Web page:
So here are some of the experiments with vlogging I’ve done. The hardest part for me is deciding if I should do videos in Spanish or English. I joined a community of people trying out vlogging for the first time and ran an experiment in English:

Then after a few days, I ran an experiment in Spanish. It would be easier to vlog in Spanish since everyone around me speaks it and interactions can be more natural:

Leave a comment below to let me know what you think about my vlogs. If you like them, subscribe to my channel for video updates. If you’re vlogging too, share your channel in the comments or recommend me good YouTube channels to checkout.

Categories
Events personal

Trip to Villahermosa, Tabasco

Hotel Quinta Real Villahermosa

We’re almost done with the year and I realized there’s much to post in this blog. Back in July we went to Villahermosa, Tabasco for the wedding of a friend. It was my first time there so I didn’t know what to expect. Very soon into my trip I found out that they have very interesting food and recipes. We went to a traditional Villahermosa cuisine restaurant to try it out.

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No, this is not the traditional restaurant, that was a quick stop because we were running late.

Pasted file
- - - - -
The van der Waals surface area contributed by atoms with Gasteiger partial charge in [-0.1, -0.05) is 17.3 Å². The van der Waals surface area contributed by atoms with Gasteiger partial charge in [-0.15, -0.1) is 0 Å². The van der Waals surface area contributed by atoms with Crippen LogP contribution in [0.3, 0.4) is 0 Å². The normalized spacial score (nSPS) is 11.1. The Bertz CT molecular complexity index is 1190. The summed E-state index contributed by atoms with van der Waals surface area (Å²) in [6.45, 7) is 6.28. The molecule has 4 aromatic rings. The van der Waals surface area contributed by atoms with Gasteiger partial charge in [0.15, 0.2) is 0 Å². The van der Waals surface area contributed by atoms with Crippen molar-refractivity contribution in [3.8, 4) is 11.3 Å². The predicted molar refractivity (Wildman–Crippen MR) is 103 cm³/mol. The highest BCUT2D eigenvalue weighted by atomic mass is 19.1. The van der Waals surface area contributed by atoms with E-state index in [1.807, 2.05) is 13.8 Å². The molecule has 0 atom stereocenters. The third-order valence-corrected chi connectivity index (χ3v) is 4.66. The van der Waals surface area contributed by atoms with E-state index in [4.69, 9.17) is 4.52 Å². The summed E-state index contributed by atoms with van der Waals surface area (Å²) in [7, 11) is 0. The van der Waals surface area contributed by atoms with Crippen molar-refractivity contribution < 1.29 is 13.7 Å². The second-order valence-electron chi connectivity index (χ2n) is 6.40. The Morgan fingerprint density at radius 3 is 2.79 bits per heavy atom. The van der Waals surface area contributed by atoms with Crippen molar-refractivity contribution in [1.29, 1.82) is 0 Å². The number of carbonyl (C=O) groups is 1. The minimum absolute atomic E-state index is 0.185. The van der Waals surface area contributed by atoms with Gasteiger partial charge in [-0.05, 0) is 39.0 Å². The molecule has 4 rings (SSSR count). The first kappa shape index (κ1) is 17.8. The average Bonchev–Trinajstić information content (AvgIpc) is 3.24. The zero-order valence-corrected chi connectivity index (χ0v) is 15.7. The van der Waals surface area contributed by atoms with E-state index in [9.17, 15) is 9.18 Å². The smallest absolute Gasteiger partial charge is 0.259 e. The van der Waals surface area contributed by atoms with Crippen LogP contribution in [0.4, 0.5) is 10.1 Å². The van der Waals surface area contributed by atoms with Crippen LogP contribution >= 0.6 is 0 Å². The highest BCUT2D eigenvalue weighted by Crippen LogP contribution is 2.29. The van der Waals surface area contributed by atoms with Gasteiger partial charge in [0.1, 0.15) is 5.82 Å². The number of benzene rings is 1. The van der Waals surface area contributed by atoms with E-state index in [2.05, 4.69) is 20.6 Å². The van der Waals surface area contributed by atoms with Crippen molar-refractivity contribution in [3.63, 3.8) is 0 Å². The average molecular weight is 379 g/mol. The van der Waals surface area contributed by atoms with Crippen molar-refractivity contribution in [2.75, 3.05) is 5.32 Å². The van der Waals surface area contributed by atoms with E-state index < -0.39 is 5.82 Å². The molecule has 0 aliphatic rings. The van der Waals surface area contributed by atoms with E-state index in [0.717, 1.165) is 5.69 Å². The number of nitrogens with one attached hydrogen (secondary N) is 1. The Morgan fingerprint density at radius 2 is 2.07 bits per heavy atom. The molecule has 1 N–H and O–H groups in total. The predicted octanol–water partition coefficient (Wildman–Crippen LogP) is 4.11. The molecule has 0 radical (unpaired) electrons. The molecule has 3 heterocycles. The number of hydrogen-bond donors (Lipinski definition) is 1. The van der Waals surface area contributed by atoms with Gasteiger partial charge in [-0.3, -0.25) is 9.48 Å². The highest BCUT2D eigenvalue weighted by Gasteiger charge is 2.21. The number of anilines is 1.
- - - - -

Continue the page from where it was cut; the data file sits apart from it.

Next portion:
Okay back to my story. The pejelagarto is a very popular dish around there. They prepare it in several ways: grilled, stuffed, in fillet, etc. In my case, I got to try it in empanadas. To me it tasted like crab (yes, with a B not a P).

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After the wedding, we went to a cacao farm where they give tours to show how chocolate is made. I was expecting to see a big factory and large farming lands, but it was a lot simpler. The farming land looks like a small jungle in the middle of the town, which grew around the perimeter of the old cacao fields. The place feels like a real jungle with the humidity, the plants everywhere covering the sun and the sounds of birds and other animals. The tour guide told us they have a section where monkeys live. This was their habitat before the town came into the jungle, so they are trying to preserve them there. We couldn’t spot any of them but sometimes you could hear them in the distance.

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Guacamayas